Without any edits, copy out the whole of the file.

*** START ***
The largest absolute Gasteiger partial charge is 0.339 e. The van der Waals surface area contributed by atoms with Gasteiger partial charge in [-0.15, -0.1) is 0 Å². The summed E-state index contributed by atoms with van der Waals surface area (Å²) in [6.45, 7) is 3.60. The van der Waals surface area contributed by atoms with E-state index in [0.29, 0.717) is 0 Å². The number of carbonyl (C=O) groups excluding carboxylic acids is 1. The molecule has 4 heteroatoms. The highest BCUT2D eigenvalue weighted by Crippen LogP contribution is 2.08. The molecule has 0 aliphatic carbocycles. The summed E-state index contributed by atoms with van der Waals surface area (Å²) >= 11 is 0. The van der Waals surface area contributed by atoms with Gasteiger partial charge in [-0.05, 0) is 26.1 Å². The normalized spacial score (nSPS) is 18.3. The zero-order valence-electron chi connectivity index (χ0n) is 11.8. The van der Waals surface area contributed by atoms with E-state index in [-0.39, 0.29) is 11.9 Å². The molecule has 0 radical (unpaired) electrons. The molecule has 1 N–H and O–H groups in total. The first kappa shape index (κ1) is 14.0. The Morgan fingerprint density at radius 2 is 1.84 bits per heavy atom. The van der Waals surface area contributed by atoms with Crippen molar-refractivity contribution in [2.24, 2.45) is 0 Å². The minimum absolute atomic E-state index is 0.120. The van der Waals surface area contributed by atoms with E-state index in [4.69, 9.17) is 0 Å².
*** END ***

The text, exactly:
The largest absolute Gasteiger partial charge is 0.339 e. The van der Waals surface area contributed by atoms with Gasteiger partial charge in [-0.15, -0.1) is 0 Å². The summed E-state index contributed by atoms with van der Waals surface area (Å²) in [6.45, 7) is 3.60. The van der Waals surface area contributed by atoms with E-state index in [0.29, 0.717) is 0 Å². The number of carbonyl (C=O) groups excluding carboxylic acids is 1. The molecule has 4 heteroatoms. The highest BCUT2D eigenvalue weighted by Crippen LogP contribution is 2.08. The molecule has 0 aliphatic carbocycles. The summed E-state index contributed by atoms with van der Waals surface area (Å²) >= 11 is 0. The van der Waals surface area contributed by atoms with Gasteiger partial charge in [-0.05, 0) is 26.1 Å². The normalized spacial score (nSPS) is 18.3. The zero-order valence-electron chi connectivity index (χ0n) is 11.8. The van der Waals surface area contributed by atoms with E-state index in [-0.39, 0.29) is 11.9 Å². The molecule has 0 radical (unpaired) electrons. The molecule has 1 N–H and O–H groups in total. The first kappa shape index (κ1) is 14.0. The Morgan fingerprint density at radius 2 is 1.84 bits per heavy atom. The van der Waals surface area contributed by atoms with Crippen molar-refractivity contribution in [2.24, 2.45) is 0 Å². The minimum absolute atomic E-state index is 0.120. The van der Waals surface area contributed by atoms with E-state index in [4.69, 9.17) is 0 Å².